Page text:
Refusing the genre reveal
I have a strong memory of being in grad school, and my (illustrious, MacArthur-winning) PhD advisor talking to us about the then-new (?) trend of putting “A Novel” on the cover of novels. We were discussing theories of the novel, and genre, and the history of form, and, well, post-structuralism was still cool, so there was much to analyze with this whole stamping of the genre on the front of an example on that genre. We laughed at the absurdity —hahahahaha.
A few weeks ago, when David Wilson and I were discussing the cover design for Belt’s first novel, publishing in 2022, David asked if we were putting “A Novel” on it. Now, this question was in some respects surprising, as David has never asked me if we should put “Non-Fiction” (aka “Not a Novel”) or “A Memoir” or “A Researched Argument” on any of our other covers. But he clearly knew that these days, most novels scream their genre to potential readers. I was quick to respond: “No! I hate that convention of adding ‘A Novel’ to covers!” Then, when we looped the author, Aaron Foley, into our cover design discussions, he saw a few mock-ups and asked, “Should we add ‘A Novel’ to it?” Because he also, despite having published two other books with us that did not state their category on the cover, knew that novels must say “A Novel.”
Last week, I participated in the pre-sales meeting for our Spring 2022 titles. Pre-sales meetings are when publishers ‘present’ their forthcoming books to a panel of people who work for our distributor and who are in charge of various accounts: Amazon, Barnes & Noble, ‘the field,’ (independent bookstores), Baker & Taylor, and Ingram. Our distributor is PGW, and we have been with them for three years, and I am still learning the conventions of the pre-sales meetings (as well as the subsequent sales meetings, when we re-present the titles, this time for regional reps from indie bookstores). It took me ages—and I still forget during each meeting, and am temporarily taken aback—to learn that part of what happens in these meetings is reps suggest things we should change. Common recommendations involve lowering prices, switching from paperback to hardback or vice versa, adding more metadata to the info we load into the database they use to look at our catalog (always add more metadata!), getting more or better blurbs (or, in our case, any blurbs at all, as we are shifting away from them), and changing our comps (‘too old’ is common). They also recommend pretty extensive changes sometimes: change the title, change the cover. Those do still startle me, and I vacillate between going back to the staff and author and telling them we need to make some pretty major changes and simply nodding at the advice and then thinking to myself, “nope.” If you have read this far into this paragraph you can probably now guess that a comment that was made at the last pre-sales meeting was “You need to add ‘A Novel’ to the cover of your novel.” I think it wasn’t even a suggestion; it was more like catching us in a mistake: we forgot the ‘A Novel.” (Many new memoirs also add ‘A Memoir’ to the cover but sales reps have never asked us to add ‘A Memoir’ to our covers).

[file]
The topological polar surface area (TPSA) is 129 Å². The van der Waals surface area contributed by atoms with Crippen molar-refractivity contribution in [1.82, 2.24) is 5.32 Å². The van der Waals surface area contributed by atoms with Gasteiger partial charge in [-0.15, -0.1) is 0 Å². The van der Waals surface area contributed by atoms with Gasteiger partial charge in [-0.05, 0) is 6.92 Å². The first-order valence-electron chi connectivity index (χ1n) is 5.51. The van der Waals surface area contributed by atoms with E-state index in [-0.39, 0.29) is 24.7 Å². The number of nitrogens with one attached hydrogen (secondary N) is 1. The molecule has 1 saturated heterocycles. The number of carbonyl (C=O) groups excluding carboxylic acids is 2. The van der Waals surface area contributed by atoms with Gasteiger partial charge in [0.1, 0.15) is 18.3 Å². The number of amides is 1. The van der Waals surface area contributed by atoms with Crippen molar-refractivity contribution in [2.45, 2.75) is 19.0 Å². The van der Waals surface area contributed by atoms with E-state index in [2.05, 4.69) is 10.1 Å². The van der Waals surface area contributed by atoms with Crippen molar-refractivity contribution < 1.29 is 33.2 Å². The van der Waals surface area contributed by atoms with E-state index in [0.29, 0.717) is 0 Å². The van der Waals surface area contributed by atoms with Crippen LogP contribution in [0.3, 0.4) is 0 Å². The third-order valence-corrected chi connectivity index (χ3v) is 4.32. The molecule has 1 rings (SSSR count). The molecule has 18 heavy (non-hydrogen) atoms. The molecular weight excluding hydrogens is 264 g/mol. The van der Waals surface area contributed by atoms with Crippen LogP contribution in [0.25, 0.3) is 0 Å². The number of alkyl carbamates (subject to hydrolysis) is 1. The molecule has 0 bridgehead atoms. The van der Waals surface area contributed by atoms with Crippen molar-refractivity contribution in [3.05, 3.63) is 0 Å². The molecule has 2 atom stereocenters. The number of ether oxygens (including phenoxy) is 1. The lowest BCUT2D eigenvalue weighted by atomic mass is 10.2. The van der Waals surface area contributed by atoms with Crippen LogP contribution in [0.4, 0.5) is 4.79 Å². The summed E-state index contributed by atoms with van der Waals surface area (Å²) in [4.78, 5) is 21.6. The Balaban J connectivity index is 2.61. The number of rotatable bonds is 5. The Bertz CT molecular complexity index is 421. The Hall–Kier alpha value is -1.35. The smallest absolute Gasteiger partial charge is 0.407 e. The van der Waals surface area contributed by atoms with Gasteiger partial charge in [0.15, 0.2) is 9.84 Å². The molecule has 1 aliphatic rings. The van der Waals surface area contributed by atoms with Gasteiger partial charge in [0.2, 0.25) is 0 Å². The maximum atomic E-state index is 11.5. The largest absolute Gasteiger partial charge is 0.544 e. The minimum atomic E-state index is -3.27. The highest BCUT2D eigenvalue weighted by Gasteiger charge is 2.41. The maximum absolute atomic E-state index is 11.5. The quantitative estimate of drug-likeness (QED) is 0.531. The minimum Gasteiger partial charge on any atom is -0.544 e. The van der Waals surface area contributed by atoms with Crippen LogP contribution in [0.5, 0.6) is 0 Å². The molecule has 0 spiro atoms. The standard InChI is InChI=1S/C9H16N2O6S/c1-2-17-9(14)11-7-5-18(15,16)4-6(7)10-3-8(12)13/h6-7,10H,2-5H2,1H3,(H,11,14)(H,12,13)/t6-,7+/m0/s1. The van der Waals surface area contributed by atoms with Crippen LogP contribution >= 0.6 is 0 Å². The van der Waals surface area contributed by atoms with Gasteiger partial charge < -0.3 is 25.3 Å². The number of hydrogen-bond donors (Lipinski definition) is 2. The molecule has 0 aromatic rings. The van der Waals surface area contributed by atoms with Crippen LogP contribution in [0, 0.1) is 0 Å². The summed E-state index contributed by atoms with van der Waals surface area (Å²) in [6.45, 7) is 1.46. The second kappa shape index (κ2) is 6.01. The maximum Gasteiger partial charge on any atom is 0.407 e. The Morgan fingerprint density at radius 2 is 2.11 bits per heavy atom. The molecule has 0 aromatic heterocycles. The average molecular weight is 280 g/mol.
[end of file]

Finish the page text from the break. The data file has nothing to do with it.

Still not going to do it! Our novel will go into the world without a genre reveal! (Yes, I AM very proud of that phrase). Ou novel will go forth into the world as our not-a-novels do, naked and undefined by arbitrary formal conventions! People might just guess that are genre fluid! (ok I’ll stop). The only retort I can imagine is “people need to know it’s a novel when they are browsing” and to that I say: “booksellers almost always do their own categorizing? like putting a label like “FICTION” on shelves? Also, gajillions of books are sold online and all the sites include genres in their metadata (metadata!)”
I have not done the research on “when did putting ‘A Novel’ on covers of novels become a thing, and why?” but in my muddled head it was the mid-90s, when I was in grad school discussing genre theory, and laughing at it—hahahahaha. Maybe then, during the Borders Era, stockers needed the labels to know where to shelve the new releases? I dunno! They certainly did not also start adding genre stamps to all books; only fiction it seems. Why were/are novels special, harder for browsers to conceptualize upon seeing their covers? And now that we are here, why not “A Fiction” so we can put short stories into the mix? Or were people in the 90s buying novels thinking they were short stories and feeling ripped off then they realized they only got one long story? The 90s were a weird time!
If you know more, or if you have another reason why our novel should have A Novel, please get in touch!
In other news—well, there is a lot of publishing news, isn’t there! I’m reading it all and making mental notes towards a future newsletter on some of it (and in news about newsletters and publishing that also mentions this newsletter on publishing, see this story in Fortune about Substack. It’s really good.) Also, thanks to all who took me up on my free book to new subscribers option.
Thanks for reading Notes from a Small Press! If you subscribe and send me your address, I’ll send you a free copy of So You Want to Publish a Book?, the book based on this newsletter. It does not state its genre on the cover.